A coach driver with an “impeccable record” of driving all over Europe caused an eight-vehicle crash in which an 11-year-old boy suffered potentially life-changing injuries.
William Terry Morgan was behind the wheel of a single-decker coach travelling from Pontardawe during morning rush hour on June 4 last year when he ploughed into the back of a queue of stationary traffic on the A4067.
The collision with the cars in front of the coach caused a “domino effect” resulting in damage to seven other vehicles plus a number of injuries to people inside with the most serious being to the 11-year-old child.
Swansea Crown Court was told the young victim was taken by air ambulance to Noah’s Ark Children’s Hospital in Cardiff while his anguished father was taken to Morriston Hospital for emergency treatment where he waited to learn of his son’s condition.
Prosecutor Paul Hobson said: “The prosecution says the defendant would have had a good view of the road ahead and he agreed with that at certain stages of the police investigation.
“Although the road surface was wet he failed to react for some reason to the queue of traffic ahead and ploughed into the back.
“One witness described it as like a snow plough driving into the back of the vehicle and said it was a domino-like collision. In total seven vehicles were struck either by the coach of by other vehicles.”
Mr Hobson said a police investigation later revealed there had been no defects to the road surface and no contaminants on it with “high levels of grip albeit it was wet”.
A study of the coach’s tachograph later revealed the vehicle had been travelling at approximately 35mph coming down the hill towards the site of the collision but the brakes had been applied just 1.5 seconds before impact.
“The final conclusion when considering the view of the road to the driver, from an elevated position and with prior knowledge [of the stretch of road], meant it was entirely avoidable,” added Mr Hobson.
“Whether it was a distraction or day-dreaming he was not paying attention”.
The court was also told how the young victim suffered a traumatic brain injury as a result of the collision as well as a fracture to his left femur requiring a pin to be inserted.
He received treatment in intensive care for three weeks immediately following the accident and remained in hospital for a total of 10 weeks.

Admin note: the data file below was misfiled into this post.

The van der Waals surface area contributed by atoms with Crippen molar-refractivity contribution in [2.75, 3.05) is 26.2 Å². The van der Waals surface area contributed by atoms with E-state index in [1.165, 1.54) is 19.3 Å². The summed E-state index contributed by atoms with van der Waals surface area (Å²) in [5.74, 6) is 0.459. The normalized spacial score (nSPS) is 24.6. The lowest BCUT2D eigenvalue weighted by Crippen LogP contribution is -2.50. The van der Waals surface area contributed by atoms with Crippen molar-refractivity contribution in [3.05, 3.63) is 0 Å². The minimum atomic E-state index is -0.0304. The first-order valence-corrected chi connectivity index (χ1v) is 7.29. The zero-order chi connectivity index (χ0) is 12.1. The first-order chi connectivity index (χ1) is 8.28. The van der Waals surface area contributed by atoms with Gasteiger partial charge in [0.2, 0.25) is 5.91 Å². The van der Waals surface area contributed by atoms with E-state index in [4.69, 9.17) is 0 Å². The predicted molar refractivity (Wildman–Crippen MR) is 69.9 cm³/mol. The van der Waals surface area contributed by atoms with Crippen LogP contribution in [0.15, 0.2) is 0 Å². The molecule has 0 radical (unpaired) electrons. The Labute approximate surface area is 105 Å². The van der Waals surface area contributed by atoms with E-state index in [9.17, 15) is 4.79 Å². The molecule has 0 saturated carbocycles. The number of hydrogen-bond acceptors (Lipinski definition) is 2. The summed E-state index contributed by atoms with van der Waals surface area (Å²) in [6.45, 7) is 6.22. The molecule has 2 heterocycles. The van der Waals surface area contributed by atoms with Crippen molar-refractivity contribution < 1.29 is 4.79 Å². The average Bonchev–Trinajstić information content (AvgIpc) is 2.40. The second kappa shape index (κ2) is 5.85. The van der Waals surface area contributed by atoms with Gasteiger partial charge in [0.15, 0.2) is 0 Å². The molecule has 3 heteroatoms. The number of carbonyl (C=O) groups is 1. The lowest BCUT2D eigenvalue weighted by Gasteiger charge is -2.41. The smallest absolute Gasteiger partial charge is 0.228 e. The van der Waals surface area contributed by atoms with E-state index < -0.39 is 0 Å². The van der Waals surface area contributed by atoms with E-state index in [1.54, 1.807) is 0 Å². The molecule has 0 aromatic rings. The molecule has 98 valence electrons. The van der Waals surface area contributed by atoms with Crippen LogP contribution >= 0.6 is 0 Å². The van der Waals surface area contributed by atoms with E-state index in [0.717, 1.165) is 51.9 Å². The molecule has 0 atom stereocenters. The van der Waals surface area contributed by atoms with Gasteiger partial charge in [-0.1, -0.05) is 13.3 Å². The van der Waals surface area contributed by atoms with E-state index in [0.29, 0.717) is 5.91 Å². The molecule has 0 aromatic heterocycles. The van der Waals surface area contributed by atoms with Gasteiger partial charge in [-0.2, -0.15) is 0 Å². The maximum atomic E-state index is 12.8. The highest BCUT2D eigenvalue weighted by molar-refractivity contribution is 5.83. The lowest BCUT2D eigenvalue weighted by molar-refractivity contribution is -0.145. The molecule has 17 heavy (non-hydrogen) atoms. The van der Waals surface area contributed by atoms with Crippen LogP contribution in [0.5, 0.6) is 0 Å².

The court also heard he continues to have a range of therapies as part of his recovery and is having to re-learn how to stand and walk.
Ian Ibrahim, representing Morgan, said: “This gentleman is 76 years old and prior to this has led a blameless life.
“There are no alcohol or drugs issues and he is deemed low risk by the probation service.
“He was not using a mobile phone or texting, he was not drinking coffee or smoking a cigarette. In fact prior to this he had been driving well within the speed limit. There were no drink or drugs in his system.
“If one accepts the tachograph there was some braking. It was inadequate and too late and caused injury to a young lad and he knows that and he will have to live with that for the rest of his life.
“He accepts these are truly tragic consequences to this young child.”
The court was told Morgan, of Carmarthen Road in Cross Hands, had a clean driving licence for the past 56 years and had driven a coach for the past 35 during which time he had travelled all over Europe “without so much as a ticket”.
Sentencing, Judge Paul Thomas QC said: “You were grossly inattentive approaching this roundabout when you were driving a bus and this led to a calamitous collisioon involving seven other vehicles.
“The tailback was wholly to be expected at that time on that road and you have never put forward an explanation why you did not see the stationary traffic.
“It seems although the road was wet it does not explain your inattention. You only started to brake a few seconds before the impact.
“It means you were simply not looking at the road ahead of you. It caused a serious injury and a great deal of damage.
“The injury’s effect on the family has been profound. It was a major trauma not just for [the victim] but for everyone. Thankfully after a long and difficult road for him there appears to be improvement in the severe effects but he still has problems and the risk of later complications.
“No doubt he has suffered greatly as a result of this accident.”
However the judge noted Morgan’s “spotless and impeccable” record as a driver and a number of testimonials he had received “not just as a driver but as an individual”.
He added: “I have to bear in mind your age and the impact on you of the sentence. You have medical conditions that would make you vulnerable, particularly in these times of Covid.
Morgan, who had pleaded guilty to causing serious injury by dangerous driving, was sentenced to 18 months in prison, suspended for two years, and ordered to carry out 150 hours of unpaid work. He was also disqualified from driving for three years after which he will have to carry out an extended driving test.